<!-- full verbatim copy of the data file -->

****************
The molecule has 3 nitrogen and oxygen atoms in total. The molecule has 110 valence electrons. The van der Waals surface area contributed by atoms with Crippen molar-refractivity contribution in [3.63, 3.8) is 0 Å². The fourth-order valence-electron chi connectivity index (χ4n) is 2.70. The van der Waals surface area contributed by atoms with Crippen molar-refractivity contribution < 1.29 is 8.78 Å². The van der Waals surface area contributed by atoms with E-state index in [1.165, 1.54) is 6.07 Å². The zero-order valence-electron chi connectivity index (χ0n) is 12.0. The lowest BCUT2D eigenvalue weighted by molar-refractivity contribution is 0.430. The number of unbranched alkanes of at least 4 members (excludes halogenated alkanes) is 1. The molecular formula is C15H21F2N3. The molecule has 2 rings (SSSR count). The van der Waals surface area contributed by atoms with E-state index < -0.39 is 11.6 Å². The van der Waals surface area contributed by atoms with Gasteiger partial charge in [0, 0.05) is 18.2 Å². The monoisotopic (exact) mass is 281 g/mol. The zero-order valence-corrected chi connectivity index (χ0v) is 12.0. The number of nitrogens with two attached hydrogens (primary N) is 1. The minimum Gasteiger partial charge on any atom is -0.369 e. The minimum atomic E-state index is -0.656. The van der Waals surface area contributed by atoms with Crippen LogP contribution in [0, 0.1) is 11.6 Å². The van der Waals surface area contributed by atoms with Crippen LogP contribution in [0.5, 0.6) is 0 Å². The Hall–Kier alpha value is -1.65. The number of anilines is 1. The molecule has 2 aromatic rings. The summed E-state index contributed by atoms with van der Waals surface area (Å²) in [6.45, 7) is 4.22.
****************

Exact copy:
The molecule has 3 nitrogen and oxygen atoms in total. The molecule has 110 valence electrons. The van der Waals surface area contributed by atoms with Crippen molar-refractivity contribution in [3.63, 3.8) is 0 Å². The fourth-order valence-electron chi connectivity index (χ4n) is 2.70. The van der Waals surface area contributed by atoms with Crippen molar-refractivity contribution < 1.29 is 8.78 Å². The van der Waals surface area contributed by atoms with E-state index in [1.165, 1.54) is 6.07 Å². The zero-order valence-electron chi connectivity index (χ0n) is 12.0. The lowest BCUT2D eigenvalue weighted by molar-refractivity contribution is 0.430. The number of unbranched alkanes of at least 4 members (excludes halogenated alkanes) is 1. The molecular formula is C15H21F2N3. The molecule has 2 rings (SSSR count). The van der Waals surface area contributed by atoms with E-state index < -0.39 is 11.6 Å². The van der Waals surface area contributed by atoms with Gasteiger partial charge in [0, 0.05) is 18.2 Å². The monoisotopic (exact) mass is 281 g/mol. The zero-order valence-corrected chi connectivity index (χ0v) is 12.0. The number of nitrogens with two attached hydrogens (primary N) is 1. The minimum Gasteiger partial charge on any atom is -0.369 e. The minimum atomic E-state index is -0.656. The van der Waals surface area contributed by atoms with Crippen LogP contribution in [0, 0.1) is 11.6 Å². The van der Waals surface area contributed by atoms with Crippen LogP contribution in [0.5, 0.6) is 0 Å². The Hall–Kier alpha value is -1.65. The number of anilines is 1. The molecule has 2 aromatic rings. The summed E-state index contributed by atoms with van der Waals surface area (Å²) in [6.45, 7) is 4.22.